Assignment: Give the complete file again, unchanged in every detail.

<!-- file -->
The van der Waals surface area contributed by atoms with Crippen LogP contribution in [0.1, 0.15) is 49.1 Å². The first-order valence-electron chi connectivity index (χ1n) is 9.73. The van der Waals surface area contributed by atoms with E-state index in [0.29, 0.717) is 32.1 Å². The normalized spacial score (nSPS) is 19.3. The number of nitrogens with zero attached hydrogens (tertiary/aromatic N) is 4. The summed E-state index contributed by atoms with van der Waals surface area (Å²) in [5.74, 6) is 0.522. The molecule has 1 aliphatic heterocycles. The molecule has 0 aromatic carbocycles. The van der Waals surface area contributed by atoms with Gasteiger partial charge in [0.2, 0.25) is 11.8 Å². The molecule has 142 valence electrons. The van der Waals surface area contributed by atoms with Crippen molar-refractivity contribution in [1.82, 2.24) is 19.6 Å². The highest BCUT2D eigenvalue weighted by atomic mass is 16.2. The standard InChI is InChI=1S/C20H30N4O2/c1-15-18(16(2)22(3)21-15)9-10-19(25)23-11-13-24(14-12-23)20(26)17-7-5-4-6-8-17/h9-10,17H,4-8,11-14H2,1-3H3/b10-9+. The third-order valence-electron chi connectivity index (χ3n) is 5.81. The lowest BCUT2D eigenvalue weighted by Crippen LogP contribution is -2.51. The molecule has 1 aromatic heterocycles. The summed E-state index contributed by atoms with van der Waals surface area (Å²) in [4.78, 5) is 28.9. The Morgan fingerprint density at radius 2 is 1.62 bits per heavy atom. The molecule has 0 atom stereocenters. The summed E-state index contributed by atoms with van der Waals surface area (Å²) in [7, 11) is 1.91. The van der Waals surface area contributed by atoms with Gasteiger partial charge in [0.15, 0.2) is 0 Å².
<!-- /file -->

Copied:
The van der Waals surface area contributed by atoms with Crippen LogP contribution in [0.1, 0.15) is 49.1 Å². The first-order valence-electron chi connectivity index (χ1n) is 9.73. The van der Waals surface area contributed by atoms with E-state index in [0.29, 0.717) is 32.1 Å². The normalized spacial score (nSPS) is 19.3. The number of nitrogens with zero attached hydrogens (tertiary/aromatic N) is 4. The summed E-state index contributed by atoms with van der Waals surface area (Å²) in [5.74, 6) is 0.522. The molecule has 1 aliphatic heterocycles. The molecule has 0 aromatic carbocycles. The van der Waals surface area contributed by atoms with Gasteiger partial charge in [0.2, 0.25) is 11.8 Å². The molecule has 142 valence electrons. The van der Waals surface area contributed by atoms with Crippen molar-refractivity contribution in [1.82, 2.24) is 19.6 Å². The highest BCUT2D eigenvalue weighted by atomic mass is 16.2. The standard InChI is InChI=1S/C20H30N4O2/c1-15-18(16(2)22(3)21-15)9-10-19(25)23-11-13-24(14-12-23)20(26)17-7-5-4-6-8-17/h9-10,17H,4-8,11-14H2,1-3H3/b10-9+. The third-order valence-electron chi connectivity index (χ3n) is 5.81. The lowest BCUT2D eigenvalue weighted by Crippen LogP contribution is -2.51. The molecule has 1 aromatic heterocycles. The summed E-state index contributed by atoms with van der Waals surface area (Å²) in [4.78, 5) is 28.9. The Morgan fingerprint density at radius 2 is 1.62 bits per heavy atom. The molecule has 0 atom stereocenters. The summed E-state index contributed by atoms with van der Waals surface area (Å²) in [7, 11) is 1.91. The van der Waals surface area contributed by atoms with Gasteiger partial charge in [0.15, 0.2) is 0 Å².